The term, cloud computing, is widely discussed and is a common buzzword on the tip of every CIO’s tongue… and rightfully so! New computing technologies like tablets and mobile devices, higher bandwidth availability and lower storage costs are making cloud technologies more viable for clients of all sizes, location and industry. It should be noted that cloud computing is not a “one size fits all” solution that will solve your IT woes. Careful consideration of application compatibility, data security and cost should take place whenever data or a critical services will be taken off premise. Common services that Trigon can evaluate for the cloud are as follows:
Anti-SPAM / Email
Productivity Software (Ex. Office365 and Google Apps)
Virtualized desktop and servers
Critical applications (Ex. ERP or CRM systems)
As we usher in 2013, Trigon will be reaching out to all of their prospects and clients to discuss these important trends. In these uncertain times, it’s never been truer that with Trigon, you can simply “Expect IT To Happen”. Please feel free to contact us directly to discuss your 2013 plans and how you can make more with less in the upcoming year. We can be reached via phone at 484-323-5004 or email at firstname.lastname@example.org.
- by Jon, "GingerBread", Pentecost
In my first blog about virtualizing your small business, I talked about consolidating your physical hardware from a larger number of servers to only a few servers, reducing energy costs to run the smaller number of servers, and easily adding storage space. In this blog about virtualizing your small business, I am going to review some of the other benefits.
The ability to move a virtual server to another host with minimal down-time is another great reason to virtualize. Let’s say you had the scenario of two host servers that both have Hyper-V installed on them and one of the host servers had a VM on it, but that host server needed to have repairs or maintenance completed on it. You can simply shut down the VM, export the configuration of the VM, move the exported configuration file and .vhd files to the other host, import the configuration file with the .vhd files in the correct location, and then startup the VM while the other host server is offline for repairs or maintenance.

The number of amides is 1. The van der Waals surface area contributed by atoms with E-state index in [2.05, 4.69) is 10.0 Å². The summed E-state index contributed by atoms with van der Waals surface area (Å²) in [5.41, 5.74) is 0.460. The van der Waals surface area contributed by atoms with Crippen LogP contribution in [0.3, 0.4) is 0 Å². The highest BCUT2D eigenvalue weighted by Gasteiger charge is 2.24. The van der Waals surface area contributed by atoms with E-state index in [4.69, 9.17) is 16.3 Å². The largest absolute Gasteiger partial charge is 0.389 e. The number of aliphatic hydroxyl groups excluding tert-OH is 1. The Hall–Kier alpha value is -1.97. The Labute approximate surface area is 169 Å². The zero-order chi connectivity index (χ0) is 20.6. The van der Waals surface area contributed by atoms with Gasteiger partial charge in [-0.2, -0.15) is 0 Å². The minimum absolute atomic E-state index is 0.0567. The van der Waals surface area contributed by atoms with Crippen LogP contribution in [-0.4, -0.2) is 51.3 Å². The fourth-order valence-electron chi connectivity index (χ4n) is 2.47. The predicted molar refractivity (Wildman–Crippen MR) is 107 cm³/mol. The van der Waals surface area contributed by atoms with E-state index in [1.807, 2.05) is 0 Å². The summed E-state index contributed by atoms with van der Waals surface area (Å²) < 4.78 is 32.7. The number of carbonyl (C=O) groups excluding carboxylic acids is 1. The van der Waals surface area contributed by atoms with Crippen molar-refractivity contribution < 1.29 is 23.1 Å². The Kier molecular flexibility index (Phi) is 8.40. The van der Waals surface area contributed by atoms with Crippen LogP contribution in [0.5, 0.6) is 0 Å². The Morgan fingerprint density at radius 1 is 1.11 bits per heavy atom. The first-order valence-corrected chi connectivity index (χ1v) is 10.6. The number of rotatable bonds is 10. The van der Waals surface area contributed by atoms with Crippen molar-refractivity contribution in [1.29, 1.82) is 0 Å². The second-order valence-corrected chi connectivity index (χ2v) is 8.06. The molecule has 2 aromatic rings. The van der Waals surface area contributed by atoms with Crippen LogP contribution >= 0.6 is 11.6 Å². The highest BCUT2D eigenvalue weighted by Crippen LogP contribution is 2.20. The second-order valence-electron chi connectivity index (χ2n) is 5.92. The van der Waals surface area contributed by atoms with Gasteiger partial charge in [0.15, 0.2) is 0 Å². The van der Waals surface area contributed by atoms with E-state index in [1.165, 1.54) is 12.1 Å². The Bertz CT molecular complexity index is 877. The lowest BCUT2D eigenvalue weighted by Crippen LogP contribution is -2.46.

Better yet, why not have a failover cluster of the host servers with shared storage? Then you would be able to live migrate the server without even needing to shut down the VM and have any downtime. You can then complete the repairs or maintenance on the one host with no interruption at all of any network services.
You can also setup virtual workstations for applications that always need to be running on a workstation that is logged in as a particular user. Certain applications always need to be run with the workstation logged in, so rather than dedicating a workstation just for that purpose, you can setup a virtual workstation and deploy the physical workstations to actual users. This would reduce the number of physical workstations you need to have running (again, think of the energy costs you can save by less machines running) and would still have the ability to connect to the workstation in the same way you would a workstation in the server room that is only connected to power and a network cord.
Contact us to talk about our Philadelphia Area Information Technology Solutions or our Virtualization Solutions for your small and medium size businesses.